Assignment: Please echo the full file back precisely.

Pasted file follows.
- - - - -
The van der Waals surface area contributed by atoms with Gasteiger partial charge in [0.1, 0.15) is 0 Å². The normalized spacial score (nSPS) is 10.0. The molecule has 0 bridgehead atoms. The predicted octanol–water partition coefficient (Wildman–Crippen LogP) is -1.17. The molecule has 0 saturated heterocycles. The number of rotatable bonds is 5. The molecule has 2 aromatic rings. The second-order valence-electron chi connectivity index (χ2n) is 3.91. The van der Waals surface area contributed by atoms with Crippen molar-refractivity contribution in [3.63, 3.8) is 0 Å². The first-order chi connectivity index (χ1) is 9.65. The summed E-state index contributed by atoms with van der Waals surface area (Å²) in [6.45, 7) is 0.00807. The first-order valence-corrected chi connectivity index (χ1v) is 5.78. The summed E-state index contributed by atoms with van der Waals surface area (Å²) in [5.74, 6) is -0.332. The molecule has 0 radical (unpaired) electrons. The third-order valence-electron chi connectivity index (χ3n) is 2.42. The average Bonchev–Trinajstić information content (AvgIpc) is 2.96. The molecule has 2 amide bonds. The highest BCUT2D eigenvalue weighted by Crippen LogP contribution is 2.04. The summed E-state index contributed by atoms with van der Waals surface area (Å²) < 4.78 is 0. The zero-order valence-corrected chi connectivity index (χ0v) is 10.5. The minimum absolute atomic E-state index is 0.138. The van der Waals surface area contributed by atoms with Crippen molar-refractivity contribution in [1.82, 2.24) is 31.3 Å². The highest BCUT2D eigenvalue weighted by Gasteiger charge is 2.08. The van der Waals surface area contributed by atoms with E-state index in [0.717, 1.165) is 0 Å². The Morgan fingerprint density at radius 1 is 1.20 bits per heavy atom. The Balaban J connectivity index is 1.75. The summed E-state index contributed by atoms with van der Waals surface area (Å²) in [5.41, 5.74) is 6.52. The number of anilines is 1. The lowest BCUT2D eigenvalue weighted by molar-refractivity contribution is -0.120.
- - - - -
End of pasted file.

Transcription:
The van der Waals surface area contributed by atoms with Gasteiger partial charge in [0.1, 0.15) is 0 Å². The normalized spacial score (nSPS) is 10.0. The molecule has 0 bridgehead atoms. The predicted octanol–water partition coefficient (Wildman–Crippen LogP) is -1.17. The molecule has 0 saturated heterocycles. The number of rotatable bonds is 5. The molecule has 2 aromatic rings. The second-order valence-electron chi connectivity index (χ2n) is 3.91. The van der Waals surface area contributed by atoms with Crippen molar-refractivity contribution in [3.63, 3.8) is 0 Å². The first-order chi connectivity index (χ1) is 9.65. The summed E-state index contributed by atoms with van der Waals surface area (Å²) in [6.45, 7) is 0.00807. The first-order valence-corrected chi connectivity index (χ1v) is 5.78. The summed E-state index contributed by atoms with van der Waals surface area (Å²) in [5.74, 6) is -0.332. The molecule has 0 radical (unpaired) electrons. The third-order valence-electron chi connectivity index (χ3n) is 2.42. The average Bonchev–Trinajstić information content (AvgIpc) is 2.96. The molecule has 2 amide bonds. The highest BCUT2D eigenvalue weighted by Crippen LogP contribution is 2.04. The summed E-state index contributed by atoms with van der Waals surface area (Å²) < 4.78 is 0. The zero-order valence-corrected chi connectivity index (χ0v) is 10.5. The minimum absolute atomic E-state index is 0.138. The van der Waals surface area contributed by atoms with Crippen molar-refractivity contribution in [1.82, 2.24) is 31.3 Å². The highest BCUT2D eigenvalue weighted by Gasteiger charge is 2.08. The van der Waals surface area contributed by atoms with E-state index in [0.717, 1.165) is 0 Å². The Morgan fingerprint density at radius 1 is 1.20 bits per heavy atom. The Balaban J connectivity index is 1.75. The summed E-state index contributed by atoms with van der Waals surface area (Å²) in [5.41, 5.74) is 6.52. The number of anilines is 1. The lowest BCUT2D eigenvalue weighted by molar-refractivity contribution is -0.120.